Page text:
Starbucks CEO caused ructions in the wake of Trump's immigration enforcement on Muslim- majority countries, after he pledged to hire '10,000 refugees' to the dismay and furore of much of the president's supporters. The announcement that came on January 29th aims to extend a hadn't to those displaced throughout the world in Starbucks locations from all 75 countries they operate in.
The pledge, and its meaning however are not revolutionary within the company. Starbucks hiring policies are perhaps some of the most inclusive and broad in the U.S. They continue to strive to hire as many veterans as they can, while also having a stellar reputation for hiring those with disabilities.
Executives from the company were also among those last year who came out vociferously against a radical anti-LGBTQ bill in North Carolina.
Lush received a huge wave of support in recent weeks for their Valentines Day ad-campaign which featured two gay couples taking bubble baths. The normalization and ease with which the couples mesh into the ad is perhaps the reason its garnered so very much support. LGBTQ communities have been angered previously by 'token' inclusion of the LGBTQ community in ads. However, the couples featured in the Valentines campaign are not only integral to the reel but made up some of the funnest and most wholesome moments, and refute any 'tokenistic' sentiment.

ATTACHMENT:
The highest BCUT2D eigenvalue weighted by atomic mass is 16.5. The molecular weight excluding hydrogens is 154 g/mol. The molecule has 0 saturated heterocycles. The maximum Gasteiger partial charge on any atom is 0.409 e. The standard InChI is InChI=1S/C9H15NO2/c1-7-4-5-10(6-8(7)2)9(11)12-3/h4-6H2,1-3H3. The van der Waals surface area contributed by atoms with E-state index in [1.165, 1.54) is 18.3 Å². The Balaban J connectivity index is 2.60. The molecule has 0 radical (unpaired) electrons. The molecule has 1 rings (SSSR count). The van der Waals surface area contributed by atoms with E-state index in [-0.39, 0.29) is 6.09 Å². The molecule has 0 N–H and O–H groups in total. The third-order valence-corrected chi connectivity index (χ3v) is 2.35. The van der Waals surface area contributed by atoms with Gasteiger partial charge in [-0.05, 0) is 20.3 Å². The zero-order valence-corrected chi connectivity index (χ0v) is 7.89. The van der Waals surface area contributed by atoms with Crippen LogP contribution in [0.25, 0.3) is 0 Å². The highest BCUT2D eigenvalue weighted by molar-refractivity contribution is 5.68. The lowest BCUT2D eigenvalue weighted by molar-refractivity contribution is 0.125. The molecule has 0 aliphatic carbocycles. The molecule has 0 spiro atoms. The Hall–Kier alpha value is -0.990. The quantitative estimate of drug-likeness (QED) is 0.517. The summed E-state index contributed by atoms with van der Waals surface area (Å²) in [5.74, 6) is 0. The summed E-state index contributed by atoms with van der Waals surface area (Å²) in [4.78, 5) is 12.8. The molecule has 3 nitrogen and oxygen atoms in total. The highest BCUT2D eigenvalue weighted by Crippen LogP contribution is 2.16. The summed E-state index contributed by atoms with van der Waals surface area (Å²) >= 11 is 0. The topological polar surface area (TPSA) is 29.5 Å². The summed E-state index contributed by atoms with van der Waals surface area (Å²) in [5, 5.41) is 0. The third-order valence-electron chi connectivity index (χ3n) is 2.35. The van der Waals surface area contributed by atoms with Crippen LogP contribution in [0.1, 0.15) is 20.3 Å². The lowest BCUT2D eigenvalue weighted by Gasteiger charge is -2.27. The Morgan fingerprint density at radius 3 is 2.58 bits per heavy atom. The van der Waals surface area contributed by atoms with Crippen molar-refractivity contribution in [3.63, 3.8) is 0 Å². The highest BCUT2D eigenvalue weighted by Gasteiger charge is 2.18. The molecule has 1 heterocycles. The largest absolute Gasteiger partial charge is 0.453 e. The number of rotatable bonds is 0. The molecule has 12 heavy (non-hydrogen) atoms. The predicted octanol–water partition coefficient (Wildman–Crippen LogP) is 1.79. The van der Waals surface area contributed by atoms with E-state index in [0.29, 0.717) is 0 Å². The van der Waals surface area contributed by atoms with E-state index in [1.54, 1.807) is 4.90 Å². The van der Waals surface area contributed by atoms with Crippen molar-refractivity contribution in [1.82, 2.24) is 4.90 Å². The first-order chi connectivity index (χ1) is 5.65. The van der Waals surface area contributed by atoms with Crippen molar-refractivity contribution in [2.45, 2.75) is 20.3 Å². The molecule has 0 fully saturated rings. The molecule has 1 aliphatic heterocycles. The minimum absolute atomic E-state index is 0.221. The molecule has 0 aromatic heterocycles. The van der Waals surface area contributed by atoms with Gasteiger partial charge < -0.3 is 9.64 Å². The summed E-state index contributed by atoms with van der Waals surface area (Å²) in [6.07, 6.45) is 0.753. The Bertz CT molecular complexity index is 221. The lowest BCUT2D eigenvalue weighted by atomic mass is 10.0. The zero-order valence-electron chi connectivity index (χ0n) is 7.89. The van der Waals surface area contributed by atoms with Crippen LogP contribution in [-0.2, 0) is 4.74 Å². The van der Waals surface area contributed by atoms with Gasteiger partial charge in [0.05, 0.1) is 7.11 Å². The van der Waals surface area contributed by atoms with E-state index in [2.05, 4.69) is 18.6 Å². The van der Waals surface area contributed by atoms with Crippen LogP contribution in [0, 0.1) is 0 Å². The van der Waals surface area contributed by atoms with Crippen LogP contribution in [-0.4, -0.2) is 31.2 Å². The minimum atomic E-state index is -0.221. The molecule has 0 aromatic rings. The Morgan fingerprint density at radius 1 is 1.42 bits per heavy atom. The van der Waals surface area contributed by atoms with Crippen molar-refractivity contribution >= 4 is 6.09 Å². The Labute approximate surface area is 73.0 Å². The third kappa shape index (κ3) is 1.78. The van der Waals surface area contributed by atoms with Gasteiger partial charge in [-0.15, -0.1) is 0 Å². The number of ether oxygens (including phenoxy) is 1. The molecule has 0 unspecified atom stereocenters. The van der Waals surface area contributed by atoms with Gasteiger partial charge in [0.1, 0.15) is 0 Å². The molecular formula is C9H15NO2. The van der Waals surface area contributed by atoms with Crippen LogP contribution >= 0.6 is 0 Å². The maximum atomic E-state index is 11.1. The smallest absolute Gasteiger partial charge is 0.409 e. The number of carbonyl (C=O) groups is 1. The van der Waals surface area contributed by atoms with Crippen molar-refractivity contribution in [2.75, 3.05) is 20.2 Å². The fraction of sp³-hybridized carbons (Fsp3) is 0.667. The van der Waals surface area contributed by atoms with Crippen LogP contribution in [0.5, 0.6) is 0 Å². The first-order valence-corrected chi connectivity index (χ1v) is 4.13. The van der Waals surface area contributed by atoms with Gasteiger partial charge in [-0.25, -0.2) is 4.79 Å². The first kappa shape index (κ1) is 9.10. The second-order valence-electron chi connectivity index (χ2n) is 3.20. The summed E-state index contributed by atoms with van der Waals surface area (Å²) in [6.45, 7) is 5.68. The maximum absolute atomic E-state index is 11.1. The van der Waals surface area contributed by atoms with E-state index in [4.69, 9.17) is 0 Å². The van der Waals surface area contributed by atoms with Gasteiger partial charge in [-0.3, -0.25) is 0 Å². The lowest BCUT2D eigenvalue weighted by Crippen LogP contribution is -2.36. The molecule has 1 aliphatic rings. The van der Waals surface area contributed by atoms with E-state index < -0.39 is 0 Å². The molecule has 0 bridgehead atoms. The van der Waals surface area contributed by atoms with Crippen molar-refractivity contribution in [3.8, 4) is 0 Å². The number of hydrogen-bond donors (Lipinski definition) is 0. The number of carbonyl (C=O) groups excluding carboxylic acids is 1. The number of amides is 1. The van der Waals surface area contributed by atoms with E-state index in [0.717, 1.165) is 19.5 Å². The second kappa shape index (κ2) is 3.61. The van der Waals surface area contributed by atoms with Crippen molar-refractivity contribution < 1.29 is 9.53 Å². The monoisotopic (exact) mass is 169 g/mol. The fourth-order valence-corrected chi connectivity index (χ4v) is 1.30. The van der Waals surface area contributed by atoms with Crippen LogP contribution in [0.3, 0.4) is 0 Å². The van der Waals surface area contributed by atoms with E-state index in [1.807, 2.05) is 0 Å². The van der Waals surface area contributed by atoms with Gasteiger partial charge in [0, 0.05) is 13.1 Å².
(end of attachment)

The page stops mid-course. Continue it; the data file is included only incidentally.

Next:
Photo: Lush Cosmetics
The iconic brand hired its first 'Coverboy' at the end of last year when James Charles, make-up artist extraordinaire headlined their lash equality campaign.
It wasn't just Charles however who caused a bit of a rouse in the campaign. A model wearing a hijab is also featured - highlighting again the need for further Muslim representation in ads like these. For too long the growing chunk of the beauty market being consumed by Muslim women and women in the middle-east as a whole has been ignored and its only in recent months that we are beginning to see western advertizing move on this front.
Ben & Jerry's
It's only in the last few years that social media has become a marketing force to be reckoned with, contending heavily with TV advertisements and direct marketing. Building a brand now relies on what you're tweeting, who you're retweeting, what your Instagram looks like and if your Facebook is allowed to remain idle for more than a week.
The Black Lives Matter Campaign was left very much out in the wind by brands across the board, whether it was to remain apolitical or because it was they were too lazy, very, very few brands get involved and needless to say it didn't go unnoticed.
Black Lives Matter. Choosing to be silent in the face of such injustice is not an option. https://t.co/6Vy0KHJeKU #BlackLivesMatter pic.twitter.com/pK96teLRhd
— Ben & Jerry's (@benandjerrys) October 6, 2016
The eponymous ice-cream giant Ben & Jerry's however refused to remain silent and tweeted about the lack of response from their fellow retailers. The politically active brand does not typically shy away from controversial social issues.